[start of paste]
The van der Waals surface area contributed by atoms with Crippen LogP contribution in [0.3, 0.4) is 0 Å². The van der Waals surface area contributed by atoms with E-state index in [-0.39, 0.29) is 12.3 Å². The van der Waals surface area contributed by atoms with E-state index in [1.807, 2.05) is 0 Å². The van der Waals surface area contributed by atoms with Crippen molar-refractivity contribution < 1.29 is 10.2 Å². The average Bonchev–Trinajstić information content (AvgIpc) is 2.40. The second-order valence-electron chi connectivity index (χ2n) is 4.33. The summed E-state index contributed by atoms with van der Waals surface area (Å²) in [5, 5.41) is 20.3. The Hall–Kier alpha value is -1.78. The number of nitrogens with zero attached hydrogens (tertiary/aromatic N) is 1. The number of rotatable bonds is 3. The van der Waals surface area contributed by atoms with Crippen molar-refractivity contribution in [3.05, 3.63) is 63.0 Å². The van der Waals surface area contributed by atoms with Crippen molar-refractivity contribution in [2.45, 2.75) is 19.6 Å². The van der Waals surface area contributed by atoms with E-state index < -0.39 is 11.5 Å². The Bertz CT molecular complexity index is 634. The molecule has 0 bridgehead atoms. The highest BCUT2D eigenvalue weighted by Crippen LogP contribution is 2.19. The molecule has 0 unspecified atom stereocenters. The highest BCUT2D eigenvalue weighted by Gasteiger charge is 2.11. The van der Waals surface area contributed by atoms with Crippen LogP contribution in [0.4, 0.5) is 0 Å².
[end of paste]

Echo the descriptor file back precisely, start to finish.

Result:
The van der Waals surface area contributed by atoms with Crippen LogP contribution in [0.3, 0.4) is 0 Å². The van der Waals surface area contributed by atoms with E-state index in [-0.39, 0.29) is 12.3 Å². The van der Waals surface area contributed by atoms with E-state index in [1.807, 2.05) is 0 Å². The van der Waals surface area contributed by atoms with Crippen molar-refractivity contribution < 1.29 is 10.2 Å². The average Bonchev–Trinajstić information content (AvgIpc) is 2.40. The second-order valence-electron chi connectivity index (χ2n) is 4.33. The summed E-state index contributed by atoms with van der Waals surface area (Å²) in [5, 5.41) is 20.3. The Hall–Kier alpha value is -1.78. The number of nitrogens with zero attached hydrogens (tertiary/aromatic N) is 1. The number of rotatable bonds is 3. The van der Waals surface area contributed by atoms with Crippen molar-refractivity contribution in [3.05, 3.63) is 63.0 Å². The van der Waals surface area contributed by atoms with Crippen molar-refractivity contribution in [2.45, 2.75) is 19.6 Å². The van der Waals surface area contributed by atoms with E-state index < -0.39 is 11.5 Å². The Bertz CT molecular complexity index is 634. The molecule has 0 bridgehead atoms. The highest BCUT2D eigenvalue weighted by Crippen LogP contribution is 2.19. The molecule has 0 unspecified atom stereocenters. The highest BCUT2D eigenvalue weighted by Gasteiger charge is 2.11. The van der Waals surface area contributed by atoms with Crippen LogP contribution in [0.4, 0.5) is 0 Å².